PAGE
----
Why Summer Doesn’t Have To Be Comfortable

Summer is uncomfortable.

University goes by in a blur of coffee, late-night cramming, and hysterical laughter. And then finals week comes crashing down, and suddenly you’re watching every single moment fly by individually but too quickly for you to catch, and you have to soak in your last few days with your friends while simultaneously studying like mad (because, let’s face it, you’ve been putting that off all semester) and packing and finalising your summer plans.

And then whoosh—you’re home.

One more year gone. (I like to think it’s run off to live happily with all my unmatched socks.)

woosh

And home, it turns out, is uncomfortable. For example:

  1. How did my brothers get so tall?
    Last I looked, they were about waist high and I could sit on them if they got too rowdy. Now they’re taller than me, and I just hope I trained them well, ’cause I can’t force them to do anything anymore.
  2. Do I still have to listen to mum?
    I mean, yeah, she’s still my mum, but I’m also officially grown up and able to take care of myself and determine when I should sleep and whether another cup of coffee is good for me, right?
  3. What is this place and what did you do with my room?
    It’s disconcerting, because it has some of my stuff in it, but not all of it, and my sister now guards the place like a sphinx, and I live out of a suitcase on my bedroom floor.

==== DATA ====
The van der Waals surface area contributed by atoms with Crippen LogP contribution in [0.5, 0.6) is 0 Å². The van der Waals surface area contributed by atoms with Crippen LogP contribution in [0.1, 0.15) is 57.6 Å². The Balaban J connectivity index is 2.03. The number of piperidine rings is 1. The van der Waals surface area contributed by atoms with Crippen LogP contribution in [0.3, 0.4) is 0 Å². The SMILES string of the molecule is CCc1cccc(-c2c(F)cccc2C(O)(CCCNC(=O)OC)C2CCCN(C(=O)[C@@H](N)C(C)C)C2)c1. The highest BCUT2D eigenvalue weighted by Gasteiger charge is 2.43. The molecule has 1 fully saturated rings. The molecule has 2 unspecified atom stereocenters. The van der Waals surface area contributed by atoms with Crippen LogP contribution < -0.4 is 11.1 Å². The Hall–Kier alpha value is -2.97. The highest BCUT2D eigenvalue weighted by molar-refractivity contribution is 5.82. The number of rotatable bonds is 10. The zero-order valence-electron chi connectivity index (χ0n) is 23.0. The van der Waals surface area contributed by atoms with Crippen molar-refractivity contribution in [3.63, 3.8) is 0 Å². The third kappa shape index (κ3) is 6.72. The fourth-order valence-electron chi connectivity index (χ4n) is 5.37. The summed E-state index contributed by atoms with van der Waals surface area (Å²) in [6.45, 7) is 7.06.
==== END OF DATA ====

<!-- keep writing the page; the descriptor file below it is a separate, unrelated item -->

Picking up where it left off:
It turns out I’m…c’mere and let me whisper it, because I’m uncomfortable with this word: I’m an adult. 

adult

An honest-to-goodness, real-live adult. I know how to pay my own rent and clean my own bathroom. Last year I set up and paid for my own internet all summer, and I’ve stayed in a sketchy motel by myself.

And being an adult makes coming home…well…uncomfortable. I’m in this limbo stage. If I want to do something, should I do it? Ask my parents? Tell my parents? Can I still yell, “MUMMMMMMYYYYY!” if a sibling gets in my space? Do I go on all the family outings?

We’ve found a relatively happy medium: I check with them because I’m in their house, I play nice with the kids, and I help with the dishes—because they feed me for free, and that is a great gift. Being home is kind of nostalgic. Pictures of high-school me on the walls, my siblings’ school things scattered around the hallways, my old junk still crammed in my dresser because I never got around to cleaning it out…

Some days I consider staying home. Free food, my parents’ insurance… But that’s not an option. Not only because my parents would disapprove, but because life is about growth, not comfort. Learning to walk was uncomfortable. Learning maths was uncomfortable. Learning to live like an adult and pay my own bills and find my own jobs? You bet your sweet life that’s uncomfortable.

But people are kind of like hermit crabs: we outgrow our shells, and no matter how happy we are in this place, there’s nothing comfortable about staying once the shell’s too small.

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So yeah, I’m loving being home for the summer, marvelling at how tall my brothers have gotten and eating plenty of home cooking. But I’m also looking forward to leaving, finding a new shell, stretching and growing and letting myself feel uncomfortable.

Because if I’m going to have pains, I’ll have growing pains, thank you. Because life is about being uncomfortable.

 

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